British Social Attitudes could not take place without its many generous funders. A number of government departments have regularly funded modules of interest to them, while respecting the independence of the study. In 2011 we gratefully acknowledge the support of the Department for Work and Pensions and the Department for Transport. Thanks are also due to the King's Fund, the Economic and Social Research Council (ESRC), the Nuffield Foundation, Unbound Philanthropy, the Trust for London, the Joseph Rowntree Foundation, the Joseph Rowntree Charitable Trust, the Paul Hamlyn Foundation and the Diana, Princess of Wales Memorial Fund.
The Economic and Social Research Council (ESRC) continued to support the participation of Britain in the International Social Survey Programme (ISSP), a collaboration whereby surveys in over 40 countries administer an identical module of questions in order to facilitate comparative research. Some of the results are described in our Health chapter.
We are also grateful to Professor Richard Topf of London Metropolitan University for all his work in creating and maintaining access to an easy to use website that provides a fully searchable database of all the questions that have ever been carried on a British Social Attitudes survey, together with details of the pattern of responses to every question. This site provides an invaluable resource for those who want to know more than can be found in this report. It is located at www.ccesd.ac.uk/BritSocAt.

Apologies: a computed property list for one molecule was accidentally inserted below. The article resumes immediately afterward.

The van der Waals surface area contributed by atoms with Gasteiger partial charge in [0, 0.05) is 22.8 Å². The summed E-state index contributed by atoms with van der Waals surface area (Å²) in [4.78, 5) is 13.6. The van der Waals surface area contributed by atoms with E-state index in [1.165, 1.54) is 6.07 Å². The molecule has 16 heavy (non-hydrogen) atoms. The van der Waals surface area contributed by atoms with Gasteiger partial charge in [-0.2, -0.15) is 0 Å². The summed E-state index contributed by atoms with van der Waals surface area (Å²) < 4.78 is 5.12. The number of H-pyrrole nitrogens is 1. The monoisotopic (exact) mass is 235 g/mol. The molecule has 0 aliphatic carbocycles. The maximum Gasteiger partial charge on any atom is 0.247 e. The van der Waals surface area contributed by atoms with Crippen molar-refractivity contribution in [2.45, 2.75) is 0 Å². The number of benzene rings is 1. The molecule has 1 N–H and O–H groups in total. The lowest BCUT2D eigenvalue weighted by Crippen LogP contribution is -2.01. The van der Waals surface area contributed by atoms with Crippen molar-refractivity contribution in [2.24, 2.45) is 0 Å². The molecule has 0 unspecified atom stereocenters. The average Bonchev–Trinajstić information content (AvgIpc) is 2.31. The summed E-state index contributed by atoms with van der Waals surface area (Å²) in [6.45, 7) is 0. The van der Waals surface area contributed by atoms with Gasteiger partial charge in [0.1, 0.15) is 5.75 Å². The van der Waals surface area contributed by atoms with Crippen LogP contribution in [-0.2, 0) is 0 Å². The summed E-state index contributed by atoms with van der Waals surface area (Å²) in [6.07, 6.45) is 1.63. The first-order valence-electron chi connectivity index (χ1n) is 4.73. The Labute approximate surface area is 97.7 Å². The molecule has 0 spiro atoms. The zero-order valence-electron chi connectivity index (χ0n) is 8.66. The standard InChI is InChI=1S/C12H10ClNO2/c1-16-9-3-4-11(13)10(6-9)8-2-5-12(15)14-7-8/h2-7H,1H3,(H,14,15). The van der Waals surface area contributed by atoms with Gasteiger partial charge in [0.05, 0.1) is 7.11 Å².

The British Social Attitudes survey is a team effort. The report editors could not do their job without the invaluable editorial support provided by the two BSA researchers, Lucy Lee and Eleanor Taylor. The survey is heavily dependent too on staff who organise and monitor fieldwork and compile and distribute the survey's extensive documentation, for which we would pay particular thanks to Sarah Allcock and her colleagues in NatCen's administrative office in Brentwood. Thanks are also due to the fieldwork controllers, area managers and field interviewers who are responsible for all the interviewing, and without whose efforts the survey would not happen at all. We are also grateful to Sandra Beeson and Sue Corbett in our computing department who expertly translate our questions into a computer assisted questionnaire, and to Roger Stafford who has the unenviable task of editing, checking and documenting the data. Many thanks are also due to BergHind Joseph who have worked with us on designing the report.
Finally, we must praise the people who anonymously gave up their time to take part in our 2011 survey. They are the cornerstone of this enterprise. We hope that some of them might come across this report and read about themselves and the story they tell of modern Britain with interest.
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